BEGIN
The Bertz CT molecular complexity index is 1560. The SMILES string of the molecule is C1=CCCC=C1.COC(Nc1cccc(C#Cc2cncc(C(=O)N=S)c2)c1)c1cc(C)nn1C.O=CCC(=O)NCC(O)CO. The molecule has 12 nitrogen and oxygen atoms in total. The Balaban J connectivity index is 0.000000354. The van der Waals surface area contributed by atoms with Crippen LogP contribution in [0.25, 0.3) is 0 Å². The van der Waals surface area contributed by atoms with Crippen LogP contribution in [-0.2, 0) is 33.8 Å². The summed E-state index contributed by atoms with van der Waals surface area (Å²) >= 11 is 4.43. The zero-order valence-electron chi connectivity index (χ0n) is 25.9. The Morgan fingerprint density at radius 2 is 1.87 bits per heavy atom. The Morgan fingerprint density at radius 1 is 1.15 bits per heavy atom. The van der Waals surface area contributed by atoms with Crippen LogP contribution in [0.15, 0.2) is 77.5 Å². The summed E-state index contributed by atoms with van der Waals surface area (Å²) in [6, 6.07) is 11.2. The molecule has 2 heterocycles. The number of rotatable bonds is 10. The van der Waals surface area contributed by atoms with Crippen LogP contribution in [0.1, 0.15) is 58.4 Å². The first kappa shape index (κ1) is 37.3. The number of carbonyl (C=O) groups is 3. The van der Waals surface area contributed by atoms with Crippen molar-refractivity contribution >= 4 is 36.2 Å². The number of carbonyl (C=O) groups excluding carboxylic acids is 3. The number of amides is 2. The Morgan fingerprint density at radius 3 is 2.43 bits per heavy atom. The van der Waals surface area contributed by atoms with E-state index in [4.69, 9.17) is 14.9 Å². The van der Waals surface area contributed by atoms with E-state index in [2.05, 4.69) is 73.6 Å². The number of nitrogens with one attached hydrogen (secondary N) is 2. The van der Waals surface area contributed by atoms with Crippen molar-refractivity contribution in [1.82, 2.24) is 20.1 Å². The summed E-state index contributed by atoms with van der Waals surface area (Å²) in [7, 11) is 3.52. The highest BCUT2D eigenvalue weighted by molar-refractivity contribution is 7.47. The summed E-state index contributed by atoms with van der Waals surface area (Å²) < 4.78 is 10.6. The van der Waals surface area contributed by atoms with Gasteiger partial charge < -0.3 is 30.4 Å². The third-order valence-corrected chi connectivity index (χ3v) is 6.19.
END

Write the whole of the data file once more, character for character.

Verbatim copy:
The Bertz CT molecular complexity index is 1560. The SMILES string of the molecule is C1=CCCC=C1.COC(Nc1cccc(C#Cc2cncc(C(=O)N=S)c2)c1)c1cc(C)nn1C.O=CCC(=O)NCC(O)CO. The molecule has 12 nitrogen and oxygen atoms in total. The Balaban J connectivity index is 0.000000354. The van der Waals surface area contributed by atoms with Crippen LogP contribution in [0.25, 0.3) is 0 Å². The van der Waals surface area contributed by atoms with Crippen LogP contribution in [-0.2, 0) is 33.8 Å². The summed E-state index contributed by atoms with van der Waals surface area (Å²) >= 11 is 4.43. The zero-order valence-electron chi connectivity index (χ0n) is 25.9. The Morgan fingerprint density at radius 2 is 1.87 bits per heavy atom. The Morgan fingerprint density at radius 1 is 1.15 bits per heavy atom. The van der Waals surface area contributed by atoms with Crippen LogP contribution in [0.15, 0.2) is 77.5 Å². The summed E-state index contributed by atoms with van der Waals surface area (Å²) in [6, 6.07) is 11.2. The molecule has 2 heterocycles. The number of rotatable bonds is 10. The van der Waals surface area contributed by atoms with Crippen LogP contribution in [0.1, 0.15) is 58.4 Å². The first kappa shape index (κ1) is 37.3. The number of carbonyl (C=O) groups is 3. The van der Waals surface area contributed by atoms with Crippen molar-refractivity contribution >= 4 is 36.2 Å². The number of carbonyl (C=O) groups excluding carboxylic acids is 3. The number of amides is 2. The Morgan fingerprint density at radius 3 is 2.43 bits per heavy atom. The van der Waals surface area contributed by atoms with E-state index in [4.69, 9.17) is 14.9 Å². The van der Waals surface area contributed by atoms with E-state index in [2.05, 4.69) is 73.6 Å². The number of nitrogens with one attached hydrogen (secondary N) is 2. The van der Waals surface area contributed by atoms with Crippen molar-refractivity contribution in [1.82, 2.24) is 20.1 Å². The summed E-state index contributed by atoms with van der Waals surface area (Å²) in [7, 11) is 3.52. The highest BCUT2D eigenvalue weighted by molar-refractivity contribution is 7.47. The summed E-state index contributed by atoms with van der Waals surface area (Å²) < 4.78 is 10.6. The van der Waals surface area contributed by atoms with Gasteiger partial charge < -0.3 is 30.4 Å². The third-order valence-corrected chi connectivity index (χ3v) is 6.19.